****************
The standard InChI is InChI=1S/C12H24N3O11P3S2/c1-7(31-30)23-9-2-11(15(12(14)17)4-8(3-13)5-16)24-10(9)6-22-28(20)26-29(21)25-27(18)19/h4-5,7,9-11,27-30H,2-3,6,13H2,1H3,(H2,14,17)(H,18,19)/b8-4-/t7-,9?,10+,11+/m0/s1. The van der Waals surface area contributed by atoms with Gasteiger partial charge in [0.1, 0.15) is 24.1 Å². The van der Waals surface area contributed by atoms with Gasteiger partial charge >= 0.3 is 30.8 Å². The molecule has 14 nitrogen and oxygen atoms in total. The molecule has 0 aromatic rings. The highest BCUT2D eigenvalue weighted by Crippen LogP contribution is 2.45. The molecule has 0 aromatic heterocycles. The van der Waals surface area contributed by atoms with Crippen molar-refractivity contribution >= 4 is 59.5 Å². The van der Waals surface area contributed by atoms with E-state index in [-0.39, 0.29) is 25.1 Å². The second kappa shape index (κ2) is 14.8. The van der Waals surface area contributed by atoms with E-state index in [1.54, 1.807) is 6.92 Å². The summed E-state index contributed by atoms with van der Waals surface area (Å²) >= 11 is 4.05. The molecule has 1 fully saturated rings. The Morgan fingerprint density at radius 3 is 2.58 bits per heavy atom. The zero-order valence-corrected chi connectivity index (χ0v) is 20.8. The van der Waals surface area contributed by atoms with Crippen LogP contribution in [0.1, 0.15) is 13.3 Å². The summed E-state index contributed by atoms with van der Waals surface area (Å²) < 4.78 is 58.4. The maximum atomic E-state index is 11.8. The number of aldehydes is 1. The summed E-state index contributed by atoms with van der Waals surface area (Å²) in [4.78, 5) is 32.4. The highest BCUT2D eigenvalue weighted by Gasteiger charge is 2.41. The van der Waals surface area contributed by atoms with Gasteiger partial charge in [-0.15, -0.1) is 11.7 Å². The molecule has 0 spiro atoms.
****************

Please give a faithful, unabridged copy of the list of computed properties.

The standard InChI is InChI=1S/C12H24N3O11P3S2/c1-7(31-30)23-9-2-11(15(12(14)17)4-8(3-13)5-16)24-10(9)6-22-28(20)26-29(21)25-27(18)19/h4-5,7,9-11,27-30H,2-3,6,13H2,1H3,(H2,14,17)(H,18,19)/b8-4-/t7-,9?,10+,11+/m0/s1. The van der Waals surface area contributed by atoms with Gasteiger partial charge in [0.1, 0.15) is 24.1 Å². The van der Waals surface area contributed by atoms with Gasteiger partial charge >= 0.3 is 30.8 Å². The molecule has 14 nitrogen and oxygen atoms in total. The molecule has 0 aromatic rings. The highest BCUT2D eigenvalue weighted by Crippen LogP contribution is 2.45. The molecule has 0 aromatic heterocycles. The van der Waals surface area contributed by atoms with Crippen molar-refractivity contribution >= 4 is 59.5 Å². The van der Waals surface area contributed by atoms with E-state index in [-0.39, 0.29) is 25.1 Å². The second kappa shape index (κ2) is 14.8. The van der Waals surface area contributed by atoms with E-state index in [1.54, 1.807) is 6.92 Å². The summed E-state index contributed by atoms with van der Waals surface area (Å²) >= 11 is 4.05. The molecule has 1 fully saturated rings. The Morgan fingerprint density at radius 3 is 2.58 bits per heavy atom. The zero-order valence-corrected chi connectivity index (χ0v) is 20.8. The van der Waals surface area contributed by atoms with Crippen LogP contribution in [0.1, 0.15) is 13.3 Å². The summed E-state index contributed by atoms with van der Waals surface area (Å²) < 4.78 is 58.4. The maximum atomic E-state index is 11.8. The number of aldehydes is 1. The summed E-state index contributed by atoms with van der Waals surface area (Å²) in [4.78, 5) is 32.4. The highest BCUT2D eigenvalue weighted by Gasteiger charge is 2.41. The van der Waals surface area contributed by atoms with Gasteiger partial charge in [-0.15, -0.1) is 11.7 Å². The molecule has 0 spiro atoms.